Archive | April, 2012

The diaeresis

30 Apr


The diaeresis, or a black bear with pink eye looking in your window at night.

Remember that time I had a blog? Ah, good times. Well, get ready, because BLAM – here’s my return to that very same blog!

And this post is about the diaeresis – AKA the thing that looks like this: ¨. In English, it’s most commonly seen in the word naïve (when properly written), and in names, such as Brontë, as in the Brontë sisters. It has a Greek background and means “to divide”.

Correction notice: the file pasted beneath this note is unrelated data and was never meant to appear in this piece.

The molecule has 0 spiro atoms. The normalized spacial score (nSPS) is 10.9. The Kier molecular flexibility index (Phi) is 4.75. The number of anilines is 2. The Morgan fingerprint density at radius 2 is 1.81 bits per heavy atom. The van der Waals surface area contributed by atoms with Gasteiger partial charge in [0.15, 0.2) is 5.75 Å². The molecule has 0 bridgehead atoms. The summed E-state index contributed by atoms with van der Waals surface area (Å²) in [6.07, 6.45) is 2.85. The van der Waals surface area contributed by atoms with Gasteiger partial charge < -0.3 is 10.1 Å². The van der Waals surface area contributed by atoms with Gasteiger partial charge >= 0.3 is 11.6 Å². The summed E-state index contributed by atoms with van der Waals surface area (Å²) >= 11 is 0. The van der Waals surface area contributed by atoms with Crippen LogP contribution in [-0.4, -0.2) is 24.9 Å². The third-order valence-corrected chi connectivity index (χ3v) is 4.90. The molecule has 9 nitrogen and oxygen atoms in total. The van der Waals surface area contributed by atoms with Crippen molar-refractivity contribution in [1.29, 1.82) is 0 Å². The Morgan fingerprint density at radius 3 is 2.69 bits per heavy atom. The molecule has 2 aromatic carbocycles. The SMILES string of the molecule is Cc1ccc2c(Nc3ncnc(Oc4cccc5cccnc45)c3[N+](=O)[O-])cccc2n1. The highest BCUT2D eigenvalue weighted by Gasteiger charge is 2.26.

Basically, the diaeresis is used to indicate that the adjoining letters should be pronounced as two separate sounds. Naïve is the best example, as it shows how the two vowels are used as two syllables.

Fun fact 1: Diaeresis is pronounced “die heiresses”.

Fun fact 2: The New Yorker still uses the diaeresis on the words coöperate and reënter. The alternatives are, of course, to go without (cooperate, reelect) or to hyphenate (co-operate, re-elect), but decades ago they chose the diaeresis, and goddamn it, they’re sticking with it.

Fun fact 3: It’s really hard to write naïve without Microsoft Word changing it to naive. You can make it by pressing the option key + U on a Mac. I’m not sure about PCs though. Frankly, just buy a Mac.